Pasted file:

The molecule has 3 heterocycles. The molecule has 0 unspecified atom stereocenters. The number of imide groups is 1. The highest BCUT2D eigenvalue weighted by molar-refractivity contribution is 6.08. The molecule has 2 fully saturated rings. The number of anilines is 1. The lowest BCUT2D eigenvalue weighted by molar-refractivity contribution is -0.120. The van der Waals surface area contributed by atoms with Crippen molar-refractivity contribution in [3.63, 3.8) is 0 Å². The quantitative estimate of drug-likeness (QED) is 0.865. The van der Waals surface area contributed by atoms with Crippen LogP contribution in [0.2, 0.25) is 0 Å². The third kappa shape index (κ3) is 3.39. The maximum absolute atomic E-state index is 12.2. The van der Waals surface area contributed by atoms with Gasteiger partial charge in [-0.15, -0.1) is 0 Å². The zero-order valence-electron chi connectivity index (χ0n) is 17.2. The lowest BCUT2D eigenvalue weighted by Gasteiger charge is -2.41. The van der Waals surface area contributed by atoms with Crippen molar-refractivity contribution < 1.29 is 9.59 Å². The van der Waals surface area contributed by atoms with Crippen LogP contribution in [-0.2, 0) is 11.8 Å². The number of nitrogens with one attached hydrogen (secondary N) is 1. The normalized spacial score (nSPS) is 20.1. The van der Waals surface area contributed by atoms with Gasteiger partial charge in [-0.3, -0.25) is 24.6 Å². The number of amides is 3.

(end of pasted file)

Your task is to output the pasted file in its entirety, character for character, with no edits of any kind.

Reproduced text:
The molecule has 3 heterocycles. The molecule has 0 unspecified atom stereocenters. The number of imide groups is 1. The highest BCUT2D eigenvalue weighted by molar-refractivity contribution is 6.08. The molecule has 2 fully saturated rings. The number of anilines is 1. The lowest BCUT2D eigenvalue weighted by molar-refractivity contribution is -0.120. The van der Waals surface area contributed by atoms with Crippen molar-refractivity contribution in [3.63, 3.8) is 0 Å². The quantitative estimate of drug-likeness (QED) is 0.865. The van der Waals surface area contributed by atoms with Crippen LogP contribution in [0.2, 0.25) is 0 Å². The third kappa shape index (κ3) is 3.39. The maximum absolute atomic E-state index is 12.2. The van der Waals surface area contributed by atoms with Gasteiger partial charge in [-0.15, -0.1) is 0 Å². The zero-order valence-electron chi connectivity index (χ0n) is 17.2. The lowest BCUT2D eigenvalue weighted by Gasteiger charge is -2.41. The van der Waals surface area contributed by atoms with Crippen molar-refractivity contribution < 1.29 is 9.59 Å². The van der Waals surface area contributed by atoms with Crippen LogP contribution in [-0.2, 0) is 11.8 Å². The number of nitrogens with one attached hydrogen (secondary N) is 1. The normalized spacial score (nSPS) is 20.1. The van der Waals surface area contributed by atoms with Gasteiger partial charge in [-0.3, -0.25) is 24.6 Å². The number of amides is 3.